Electrical Switching in Semiconductor-Metal Self-Assembled VO 2 Disordered Metamaterial Coatings
Schematic representation of the thermal switching process based on the hysteresis curve.The impact of adopting two different amplitudes of the thermal activation is illustrated in (i) and (ii). c → a → b: cooling pulse; b → d → c: heating pulse.
© Copyright Policy - open-access
Related In: Results  -  Collection

License
Show All Figures
getmorefigures.php?uid=PMC5121613&req=5

f10: Schematic representation of the thermal switching process based on the hysteresis curve.The impact of adopting two different amplitudes of the thermal activation is illustrated in (i) and (ii). c → a → b: cooling pulse; b → d → c: heating pulse.
Mentions: Experimental thermal switching behavior of VO2 is displayed in Fig. 9. At the background temperature 67 °C the VO2 films feature the disordered metamaterial structure. This temperature is applied using a heating stage while monitoring the electrical resistance. The highly resistive semiconducting state is considered as an “off” state. A 3 seconds heating pulse ΔT drives the coalescence of the metallic rutile domains in the metamaterial, a state that is retained after the back stabilization of the temperature at 67 °C. This behavior originates from the difference between the forward and backward transition temperatures due to hysteresis width as illustrated schematically in Fig. 10. In order to switch the metamaterial back to the “off” state, a cooling pulse for a short duration induces the shrinkage and confinement of the metallic domains. Consequently, the metamaterial features a resistive semiconducting behavior even when it stabilized back at 67 °C. Hence, short thermal activation pulses are reliably implemented for abrupt manipulation of the electrical properties of VO2 in the metamaterial state. The amplitude of the thermal pulse activation has a direct impact on the response of VO2 metamaterial as shown in Figs 9 and 10.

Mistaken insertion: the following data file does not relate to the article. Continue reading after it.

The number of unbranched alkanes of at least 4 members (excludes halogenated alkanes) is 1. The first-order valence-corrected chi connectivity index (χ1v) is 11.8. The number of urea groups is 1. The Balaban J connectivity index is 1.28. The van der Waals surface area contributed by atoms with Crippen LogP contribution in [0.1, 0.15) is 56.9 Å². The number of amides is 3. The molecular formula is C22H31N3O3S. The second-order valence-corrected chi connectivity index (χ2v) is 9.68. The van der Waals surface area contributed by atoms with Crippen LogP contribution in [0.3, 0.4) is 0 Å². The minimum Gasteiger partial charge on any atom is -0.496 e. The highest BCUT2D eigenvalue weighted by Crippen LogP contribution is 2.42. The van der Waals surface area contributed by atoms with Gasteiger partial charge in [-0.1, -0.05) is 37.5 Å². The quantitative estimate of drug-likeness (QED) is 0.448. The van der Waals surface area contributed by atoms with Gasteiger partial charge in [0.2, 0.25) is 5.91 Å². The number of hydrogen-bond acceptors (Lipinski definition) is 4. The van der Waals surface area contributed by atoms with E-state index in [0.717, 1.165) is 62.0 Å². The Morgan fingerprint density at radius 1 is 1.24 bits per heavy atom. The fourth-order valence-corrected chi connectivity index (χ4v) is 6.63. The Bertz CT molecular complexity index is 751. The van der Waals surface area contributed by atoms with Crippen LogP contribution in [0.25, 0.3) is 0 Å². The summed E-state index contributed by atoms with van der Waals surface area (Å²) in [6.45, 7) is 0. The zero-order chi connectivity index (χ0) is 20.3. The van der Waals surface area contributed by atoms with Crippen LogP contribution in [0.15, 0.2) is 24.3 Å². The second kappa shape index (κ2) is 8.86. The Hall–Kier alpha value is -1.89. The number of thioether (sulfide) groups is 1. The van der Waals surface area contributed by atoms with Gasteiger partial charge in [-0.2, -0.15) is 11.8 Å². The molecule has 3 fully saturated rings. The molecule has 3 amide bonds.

View Article: PubMed Central - PubMed

ABSTRACT

As a strongly correlated metal oxide, VO2 inspires several highly technological applications. The challenging reliable wafer-scale synthesis of high quality polycrystalline VO2 coatings is demonstrated on 4” Si taking advantage of the oxidative sintering of chemically vapor deposited VO2 films. This approach results in films with a semiconductor-metal transition (SMT) quality approaching that of the epitaxial counterpart. SMT occurs with an abrupt electrical resistivity change exceeding three orders of magnitude with a narrow hysteresis width. Spatially resolved infrared and Raman analyses evidence the self-assembly of VO2 disordered metamaterial, compresing monoclinic (M1 and M2) and rutile (R) domains, at the transition temperature region. The M2 mediation of the M1-R transition is spatially confined and related to the localized strain-stabilization of the M2 phase. The presence of the M2 phase is supposed to play a role as a minor semiconducting phase far above the SMT temperature. In terms of application, we show that the VO2 disordered self-assembly of M and R phases is highly stable and can be thermally triggered with high precision using short heating or cooling pulses with adjusted strengths. Such a control enables an accurate and tunable thermal control of the electrical switching.

No MeSH data available.